Tuesday, October 27, 2020

Uprooting anti-Blackness in the Japanese American community

Nikkei activist Yuri Kochiyama, courtesy of UCLA Asian American Studies Center, sign by Katherine Nagasawa, WBEZ artist Mari Shibuya painting a portrait of Breonna Taylor, photo by Ellen M. Banner, The Seattle Times. 

Register now for a free series of digital workshops this fall and winter! Geared for non-Black Japanese American youth, community members—and all who wish to attend! These sessions will be moderated by Dr. Kyle Kinoshita and an intergenerational team of API organizers. Let's "clean our house" as a community so that we can better show up in solidarity for our Black siblings.  

Japanese American youth: What needs to happen in our community so that we can be powerful accomplices in the movement for Black lives? How can we ensure that our cries for “Never Again is Now!” are rooted in collective BIPOC action—not simply in the self-interests of non-Black Nikkei or API's? This upcoming webinar series will empower Nikkei young people—and others who wish to attend—through education, community-building, and dialogue. Join us for these much-needed learning sessions where we’ll be “cleaning our own house” and examining our history (such as the creation of the "model minority" myth and Black/Asian solidarity). By coming together to learn and connect, we hope to give youth the anti-racist tools they need to navigate the world today, and to lay the foundation for a future we all believe in.

Thursday, October 15, 2020

Poem: 'Different, but their strengths meet in you'

Audrey Remle is a Mixed Race (Hunkpapa Lakota, Paiute, Japanese and Black) woman from South Seattle. Below is a poem she created for our Mixed Race Seattle webinar series, which Remle helped to co-direct and organize.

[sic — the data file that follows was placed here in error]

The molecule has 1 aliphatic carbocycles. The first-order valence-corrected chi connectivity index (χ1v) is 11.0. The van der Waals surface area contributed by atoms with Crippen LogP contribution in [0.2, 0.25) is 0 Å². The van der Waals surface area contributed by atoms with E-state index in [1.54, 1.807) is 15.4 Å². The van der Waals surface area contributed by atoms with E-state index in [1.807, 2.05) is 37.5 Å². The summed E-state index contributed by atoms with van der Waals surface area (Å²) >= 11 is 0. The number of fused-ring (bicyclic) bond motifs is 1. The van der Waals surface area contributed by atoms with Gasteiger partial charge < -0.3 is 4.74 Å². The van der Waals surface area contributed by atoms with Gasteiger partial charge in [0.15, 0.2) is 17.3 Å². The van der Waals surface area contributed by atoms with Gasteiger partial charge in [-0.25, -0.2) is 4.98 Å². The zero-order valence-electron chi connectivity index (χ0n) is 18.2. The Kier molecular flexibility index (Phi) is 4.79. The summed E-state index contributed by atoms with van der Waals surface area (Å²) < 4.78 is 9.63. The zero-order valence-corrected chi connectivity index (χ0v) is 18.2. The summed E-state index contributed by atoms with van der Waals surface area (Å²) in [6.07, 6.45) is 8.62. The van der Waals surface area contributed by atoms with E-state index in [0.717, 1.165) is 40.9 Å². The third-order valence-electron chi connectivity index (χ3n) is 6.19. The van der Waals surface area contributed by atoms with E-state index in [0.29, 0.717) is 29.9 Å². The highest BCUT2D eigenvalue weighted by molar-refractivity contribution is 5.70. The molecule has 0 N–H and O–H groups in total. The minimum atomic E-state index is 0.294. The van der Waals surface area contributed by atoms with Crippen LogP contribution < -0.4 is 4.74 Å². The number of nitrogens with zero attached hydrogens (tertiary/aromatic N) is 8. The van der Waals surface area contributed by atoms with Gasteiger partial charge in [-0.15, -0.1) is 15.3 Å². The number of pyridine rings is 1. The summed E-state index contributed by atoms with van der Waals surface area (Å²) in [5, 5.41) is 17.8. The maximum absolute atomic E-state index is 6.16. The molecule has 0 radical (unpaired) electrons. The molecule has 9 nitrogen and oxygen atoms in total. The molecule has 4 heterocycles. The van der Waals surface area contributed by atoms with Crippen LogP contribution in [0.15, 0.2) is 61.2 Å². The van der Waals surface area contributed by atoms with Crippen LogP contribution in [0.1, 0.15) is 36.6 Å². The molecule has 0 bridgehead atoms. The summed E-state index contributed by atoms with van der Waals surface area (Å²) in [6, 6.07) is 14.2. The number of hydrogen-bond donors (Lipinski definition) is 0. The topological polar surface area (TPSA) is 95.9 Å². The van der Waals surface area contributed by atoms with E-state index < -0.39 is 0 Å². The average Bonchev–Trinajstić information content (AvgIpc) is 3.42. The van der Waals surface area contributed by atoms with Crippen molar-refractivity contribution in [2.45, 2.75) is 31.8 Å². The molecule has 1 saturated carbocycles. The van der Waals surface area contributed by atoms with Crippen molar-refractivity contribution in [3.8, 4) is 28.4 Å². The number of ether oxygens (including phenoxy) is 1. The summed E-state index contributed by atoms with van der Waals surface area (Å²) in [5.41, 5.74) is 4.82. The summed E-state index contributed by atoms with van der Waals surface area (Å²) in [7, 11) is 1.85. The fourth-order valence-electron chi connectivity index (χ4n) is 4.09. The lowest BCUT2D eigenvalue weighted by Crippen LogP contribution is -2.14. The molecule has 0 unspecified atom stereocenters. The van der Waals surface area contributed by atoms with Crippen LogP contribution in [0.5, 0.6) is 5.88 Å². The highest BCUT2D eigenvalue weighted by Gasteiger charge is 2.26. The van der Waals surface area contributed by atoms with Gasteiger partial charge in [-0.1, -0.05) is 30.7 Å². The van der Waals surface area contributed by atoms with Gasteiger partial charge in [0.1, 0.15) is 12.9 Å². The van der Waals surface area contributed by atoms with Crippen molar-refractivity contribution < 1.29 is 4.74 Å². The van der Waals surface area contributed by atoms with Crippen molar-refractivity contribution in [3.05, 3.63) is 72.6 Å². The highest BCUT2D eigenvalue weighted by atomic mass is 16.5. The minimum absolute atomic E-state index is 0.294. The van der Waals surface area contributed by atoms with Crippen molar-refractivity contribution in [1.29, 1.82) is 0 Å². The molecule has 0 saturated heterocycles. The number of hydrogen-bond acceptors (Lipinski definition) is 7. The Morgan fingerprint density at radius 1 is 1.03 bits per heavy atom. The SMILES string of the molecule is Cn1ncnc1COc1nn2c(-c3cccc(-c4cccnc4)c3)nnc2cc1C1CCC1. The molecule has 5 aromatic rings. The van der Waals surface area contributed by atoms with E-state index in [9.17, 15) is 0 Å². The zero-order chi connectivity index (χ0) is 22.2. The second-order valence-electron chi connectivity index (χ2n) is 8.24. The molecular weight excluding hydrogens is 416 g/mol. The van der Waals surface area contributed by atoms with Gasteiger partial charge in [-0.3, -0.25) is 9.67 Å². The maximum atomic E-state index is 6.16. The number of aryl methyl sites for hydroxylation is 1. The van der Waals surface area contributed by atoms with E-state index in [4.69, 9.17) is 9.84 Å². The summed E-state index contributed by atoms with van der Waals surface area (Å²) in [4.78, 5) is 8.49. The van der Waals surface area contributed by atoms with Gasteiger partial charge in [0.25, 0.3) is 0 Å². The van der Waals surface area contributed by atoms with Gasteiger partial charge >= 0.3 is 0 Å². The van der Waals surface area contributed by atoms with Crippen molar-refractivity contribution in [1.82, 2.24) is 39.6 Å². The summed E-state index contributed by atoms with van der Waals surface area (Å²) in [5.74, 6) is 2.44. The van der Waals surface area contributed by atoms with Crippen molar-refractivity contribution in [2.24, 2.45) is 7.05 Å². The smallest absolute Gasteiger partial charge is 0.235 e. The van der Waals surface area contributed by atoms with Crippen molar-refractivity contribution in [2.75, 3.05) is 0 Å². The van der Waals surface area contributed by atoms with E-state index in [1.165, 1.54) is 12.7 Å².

A stranger in the back of the bus
Yelled loud questions at the girl
trying to guess her ethnicity

An inhale
An exhale
The mountainside steepened

She wanted to reply
her favorite food growing up
was Obaachan’s homemade inari

And she’d add, with a smile
buffalo were important in her tribe
and also quite tasty

Home was getting farther away

Children pointed, fox smiles wide
The God that loved them
had never loved her

The distance was lonely

Children learn from their parents
Depression is somewhat hereditary
The heavier your backpack
The slower you move

She was dying
Running up the steep mountain
Silently screaming
Many different looking ancestors chanting
All of them pushed her forward


Tuesday, October 13, 2020

'What’s Your Ethnicity?’: The question you don’t actually want the answer to

By Audrey Remle 

"What is your ethnicity?”

I have joked many times that if I received a nickel for every time I’ve been asked this question, I probably could have come out of college debt free.

On one hand, I understand their curiosity. Humans have a natural tendency to gravitate towards people who look like them and share any kind of similarity.

On the other hand, it’s not easy to be constantly reminded that you don’t look like you belong to the people you come from.

If you peruse each feature on my face, you might be able to guess a heritage for each one. But please don’t do that. It’s uncomfortable. My thick curly hair has always been described by non-Black people as “Black hair.” To Black people, it’s not really Black hair. Regardless of what people see it as, my Black ancestry is what makes it what it is. The only times you can see a glimpse of my Japanese features is when my eyes turn into two half moons when I smile. You could probably guess my skin tone was related to either my Asian or Indigenous roots. But some would say I’m "not dark enough." 

Race allows people to find a sense of community and comfort without having to exchange words. At times we need to challenge those immediate senses of comfort and learn to be more open to differences, but it is also important for BIPOC communities to have that immediate sense of security. We’ve spent generations being severely hurt and oppressed for being different from White people, so it’s no surprise that we feel safe in the presence of people who have shared those generational traumas. But where exactly does that leave someone like me? Where does that leave multiracial people who carry such diverse histories in their body, but do not outwardly present the features of their ancestors?